). We now analyzed human DC infections with PR8 influenza virus and human influenza virus strain TX WT. These two viruses displayed very different abilities to replicate and stimulate innate and adaptive immune responses. TX WT virus infections demonstrated a marked increased in production of NP and NS1 mRNA and protein in human DCs compared with PR8, suggesting its enhanced ability of replication in human DCs. There was some activation of the type I IFN induction pathway, secretion of type I IFN, and stimulation of IFN signaling with minimal increases in IFN-responsive gene expression, all evidence for the initiation of an antiviral state in human DCs. However, during later stages of TX WT infections, the expression of IFN-responsive genes was diminished, whereas PR8 infections of human DCs resulted in a gradual increase in IFN-responsive gene expression, which surpassed that in TX WT infections. And this respective inability of the PR8 virus to completely block human DC activation resulted in increased naïve CD4 stimulation. A likely explanation is reflected in a recent study (32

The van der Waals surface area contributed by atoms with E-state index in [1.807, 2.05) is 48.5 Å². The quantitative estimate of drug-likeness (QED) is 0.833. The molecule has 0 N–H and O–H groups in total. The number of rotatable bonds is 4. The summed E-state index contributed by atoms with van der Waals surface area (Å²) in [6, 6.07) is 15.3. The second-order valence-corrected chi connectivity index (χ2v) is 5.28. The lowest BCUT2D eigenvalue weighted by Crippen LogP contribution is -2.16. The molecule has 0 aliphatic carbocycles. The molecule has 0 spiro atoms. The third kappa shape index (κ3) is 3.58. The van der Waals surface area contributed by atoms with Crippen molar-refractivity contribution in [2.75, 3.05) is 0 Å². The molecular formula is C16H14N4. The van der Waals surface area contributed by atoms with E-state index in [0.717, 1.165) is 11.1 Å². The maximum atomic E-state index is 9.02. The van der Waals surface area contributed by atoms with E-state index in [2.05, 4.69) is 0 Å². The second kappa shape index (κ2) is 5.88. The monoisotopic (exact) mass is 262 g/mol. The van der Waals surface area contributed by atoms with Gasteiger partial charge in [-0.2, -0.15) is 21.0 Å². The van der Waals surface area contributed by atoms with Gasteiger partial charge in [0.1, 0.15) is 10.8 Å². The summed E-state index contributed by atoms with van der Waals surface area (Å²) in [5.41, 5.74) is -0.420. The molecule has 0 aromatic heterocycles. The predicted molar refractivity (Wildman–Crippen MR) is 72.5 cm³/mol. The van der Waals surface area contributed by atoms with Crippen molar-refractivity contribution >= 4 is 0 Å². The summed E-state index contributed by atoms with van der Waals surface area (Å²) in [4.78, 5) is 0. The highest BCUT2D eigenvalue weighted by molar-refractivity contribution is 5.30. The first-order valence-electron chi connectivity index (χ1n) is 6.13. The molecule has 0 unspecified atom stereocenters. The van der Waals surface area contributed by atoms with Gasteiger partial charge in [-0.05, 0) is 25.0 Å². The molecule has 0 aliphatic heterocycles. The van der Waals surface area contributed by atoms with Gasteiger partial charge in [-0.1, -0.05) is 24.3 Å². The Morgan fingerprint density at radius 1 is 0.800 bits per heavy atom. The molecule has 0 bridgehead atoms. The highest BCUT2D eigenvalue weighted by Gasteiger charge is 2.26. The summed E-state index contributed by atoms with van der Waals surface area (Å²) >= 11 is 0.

) that showed that the NS1 protein of TX WT is more potent at inducing a general host shutoff of gene expression than the NS1 of PR8 virus. The amino acid residues F103 and M106 of NS1 mediated interaction with the cellular factor CPSF, resulting in inhibition of cellular mRNA processing. Since most human influenza strains, like TX WT, bear F103 and M106 residues in their NS1 proteins (Influenza Virus Resource, NCBI), it is possible that NS1-CPSF interactions potentiate the ability of human influenza viruses to overcome the type I IFN system in humans, as demonstrated in this study with reduced IP10, MxA, STAT1, and IFI56K expression in human DCs infected with human influenza A virus compared to human DCs infected with PR8. Nevertheless, it remains to be determined how influenza viruses expressing NS1 proteins that do not interact with CPSF, such as the PR8 virus, are able to replicate to high levels and cause disease in their hosts. Nevertheless, our results underscore the need to study human influenza viruses in human systems to understand the impact during natural infection.
RIG-I is the major sensor for detection of influenza virus infection by DCs and the resultant IFN and cytokine expression in mouse systems (30